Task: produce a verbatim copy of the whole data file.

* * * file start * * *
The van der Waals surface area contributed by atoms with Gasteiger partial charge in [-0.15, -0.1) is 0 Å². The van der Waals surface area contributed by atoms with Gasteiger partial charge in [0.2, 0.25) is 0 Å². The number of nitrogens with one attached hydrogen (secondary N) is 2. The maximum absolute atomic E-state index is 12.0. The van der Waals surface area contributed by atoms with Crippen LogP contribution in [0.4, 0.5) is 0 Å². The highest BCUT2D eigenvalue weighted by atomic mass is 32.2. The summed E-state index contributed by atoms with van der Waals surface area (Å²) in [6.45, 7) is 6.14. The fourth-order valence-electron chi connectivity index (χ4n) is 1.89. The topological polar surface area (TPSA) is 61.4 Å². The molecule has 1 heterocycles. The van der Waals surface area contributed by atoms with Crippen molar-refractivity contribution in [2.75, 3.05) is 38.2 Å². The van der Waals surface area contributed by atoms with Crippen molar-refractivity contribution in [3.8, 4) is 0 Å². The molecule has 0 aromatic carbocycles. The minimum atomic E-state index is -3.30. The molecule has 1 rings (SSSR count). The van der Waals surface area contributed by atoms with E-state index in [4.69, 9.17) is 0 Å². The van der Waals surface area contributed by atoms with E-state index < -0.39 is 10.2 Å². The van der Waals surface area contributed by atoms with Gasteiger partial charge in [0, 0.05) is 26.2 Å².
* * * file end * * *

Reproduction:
The van der Waals surface area contributed by atoms with Gasteiger partial charge in [-0.15, -0.1) is 0 Å². The van der Waals surface area contributed by atoms with Gasteiger partial charge in [0.2, 0.25) is 0 Å². The number of nitrogens with one attached hydrogen (secondary N) is 2. The maximum absolute atomic E-state index is 12.0. The van der Waals surface area contributed by atoms with Crippen LogP contribution in [0.4, 0.5) is 0 Å². The highest BCUT2D eigenvalue weighted by atomic mass is 32.2. The summed E-state index contributed by atoms with van der Waals surface area (Å²) in [6.45, 7) is 6.14. The fourth-order valence-electron chi connectivity index (χ4n) is 1.89. The topological polar surface area (TPSA) is 61.4 Å². The molecule has 1 heterocycles. The van der Waals surface area contributed by atoms with Crippen molar-refractivity contribution in [2.75, 3.05) is 38.2 Å². The van der Waals surface area contributed by atoms with Crippen molar-refractivity contribution in [3.8, 4) is 0 Å². The molecule has 0 aromatic carbocycles. The minimum atomic E-state index is -3.30. The molecule has 1 rings (SSSR count). The van der Waals surface area contributed by atoms with E-state index in [4.69, 9.17) is 0 Å². The van der Waals surface area contributed by atoms with E-state index < -0.39 is 10.2 Å². The van der Waals surface area contributed by atoms with Gasteiger partial charge in [0, 0.05) is 26.2 Å².